SPRINGFIELD – Benefiting from more-than-expected influx of state revenue, the Illinois Comptroller’s Office Susana Mendoza announced that it made the final payment of a $2 billion federal loan used to cover COVID-19 expenses nearly two years ahead of schedule.
Paying $302 million before the required loan repayment date in December 2023 saves state taxpayers an estimated $82 million in interest, Mendoza’s office said in a news release Wednesday.
One of two loans from the US Federal Reserve to the state for pandemic expenses, $2 billion was granted in December of 2020. Nearly $1.8 billion was used in Illinois medical bills, and the remaining $200 million was earmarked for health insurance for state employees.
Mendoza’s office was able to use higher-than-expected government revenues to repay the loan, under an agreement announced in May by Governor J.B. Pritzker, Mendoza and Democratic legislative leaders.
According to the plan, the state comptroller will “take advantage of the excessive performance of state revenue and effective cash management to pay off the debt in full during the next budget year,” according to a press release issued at the time that promised to provide up to $100. million in interest costs.
“Any bills that are worth the interest, we target them first. It’s just a matter of maximizing the revenue that comes from paying the right bills first,” said Abdoun Balash, a Mendoza spokesman. “In this case, it was the revenue that came in better than expected that allowed us to More early repayment than we had hoped for as of May.”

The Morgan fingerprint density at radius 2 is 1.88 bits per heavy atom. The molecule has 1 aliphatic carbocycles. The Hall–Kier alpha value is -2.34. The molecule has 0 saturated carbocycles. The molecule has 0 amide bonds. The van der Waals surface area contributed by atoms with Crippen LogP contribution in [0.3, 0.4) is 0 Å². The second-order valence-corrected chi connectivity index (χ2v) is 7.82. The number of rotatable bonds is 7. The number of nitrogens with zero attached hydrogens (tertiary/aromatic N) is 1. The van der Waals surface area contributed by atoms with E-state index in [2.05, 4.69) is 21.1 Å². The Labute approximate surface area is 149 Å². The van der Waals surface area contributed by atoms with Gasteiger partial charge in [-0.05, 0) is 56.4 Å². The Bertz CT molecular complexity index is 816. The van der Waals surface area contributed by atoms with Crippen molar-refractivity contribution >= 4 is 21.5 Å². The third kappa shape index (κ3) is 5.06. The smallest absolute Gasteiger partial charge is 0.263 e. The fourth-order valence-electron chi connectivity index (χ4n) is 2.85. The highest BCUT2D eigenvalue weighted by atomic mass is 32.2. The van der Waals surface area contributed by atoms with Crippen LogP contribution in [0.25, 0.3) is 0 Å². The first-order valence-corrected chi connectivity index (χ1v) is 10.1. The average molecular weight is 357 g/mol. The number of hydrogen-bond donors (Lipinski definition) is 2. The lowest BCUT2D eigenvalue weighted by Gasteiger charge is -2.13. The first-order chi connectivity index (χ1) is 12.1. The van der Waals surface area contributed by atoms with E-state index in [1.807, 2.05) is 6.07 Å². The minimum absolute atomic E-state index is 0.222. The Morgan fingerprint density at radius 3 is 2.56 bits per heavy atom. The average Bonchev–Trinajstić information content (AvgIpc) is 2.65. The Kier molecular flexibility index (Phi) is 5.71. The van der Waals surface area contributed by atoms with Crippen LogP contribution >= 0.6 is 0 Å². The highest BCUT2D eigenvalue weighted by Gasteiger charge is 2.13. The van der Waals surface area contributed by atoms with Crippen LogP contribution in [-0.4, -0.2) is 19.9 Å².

Illinois saw an increase of about $6.8 billion in the General Revenue Fund in the fiscal year that ended last June, according to a report from the Government Prediction and Accountability Commission.
This isn’t the first time Illinois has borrowed from the Federal Reserve’s Municipal Liquidity Facility. The state borrowed $1.2 billion in June of 2020 to pay for Medicare-related expenses, bringing the final payment for that loan in June 2021.
On Thursday, the Mendoza office also announced the extension of a program that prohibits unpaid fines that are deducted from state income tax refunds for families eligible for the earned income tax credit. The program, which aims to provide relief to low-income families during the pandemic, has been extended for a second year.
“Once again this year, families with a financial edge are relying on income tax refunds to pay bills they have been putting off because COVID has caused hardship,” Mendoza said in the statement.
Under state law, Illinois cities and towns can require the controller to withhold unpaid traffic tickets, parking tickets, fines and other court rulings from a taxpayer’s income tax return.
Municipalities can still seek to collect fines through private collection agencies or other means.